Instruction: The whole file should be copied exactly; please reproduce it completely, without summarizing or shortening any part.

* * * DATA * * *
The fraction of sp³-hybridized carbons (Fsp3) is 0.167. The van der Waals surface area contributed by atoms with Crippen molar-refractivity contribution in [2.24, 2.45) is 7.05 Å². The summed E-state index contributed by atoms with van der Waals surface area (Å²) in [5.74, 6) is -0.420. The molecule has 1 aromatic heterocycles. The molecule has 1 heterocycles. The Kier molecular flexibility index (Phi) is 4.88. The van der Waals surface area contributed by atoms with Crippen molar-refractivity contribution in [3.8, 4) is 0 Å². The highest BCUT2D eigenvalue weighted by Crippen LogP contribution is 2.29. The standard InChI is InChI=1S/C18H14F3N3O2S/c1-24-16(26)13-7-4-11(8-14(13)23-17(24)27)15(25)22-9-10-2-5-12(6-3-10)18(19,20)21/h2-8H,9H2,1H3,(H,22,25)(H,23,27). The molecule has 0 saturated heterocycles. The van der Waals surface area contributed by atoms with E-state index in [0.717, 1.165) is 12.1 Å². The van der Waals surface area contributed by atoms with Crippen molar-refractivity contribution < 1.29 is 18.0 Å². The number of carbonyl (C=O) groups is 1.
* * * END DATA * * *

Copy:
The fraction of sp³-hybridized carbons (Fsp3) is 0.167. The van der Waals surface area contributed by atoms with Crippen molar-refractivity contribution in [2.24, 2.45) is 7.05 Å². The summed E-state index contributed by atoms with van der Waals surface area (Å²) in [5.74, 6) is -0.420. The molecule has 1 aromatic heterocycles. The molecule has 1 heterocycles. The Kier molecular flexibility index (Phi) is 4.88. The van der Waals surface area contributed by atoms with Crippen molar-refractivity contribution in [3.8, 4) is 0 Å². The highest BCUT2D eigenvalue weighted by Crippen LogP contribution is 2.29. The standard InChI is InChI=1S/C18H14F3N3O2S/c1-24-16(26)13-7-4-11(8-14(13)23-17(24)27)15(25)22-9-10-2-5-12(6-3-10)18(19,20)21/h2-8H,9H2,1H3,(H,22,25)(H,23,27). The molecule has 0 saturated heterocycles. The van der Waals surface area contributed by atoms with E-state index in [0.717, 1.165) is 12.1 Å². The van der Waals surface area contributed by atoms with Crippen molar-refractivity contribution < 1.29 is 18.0 Å². The number of carbonyl (C=O) groups is 1.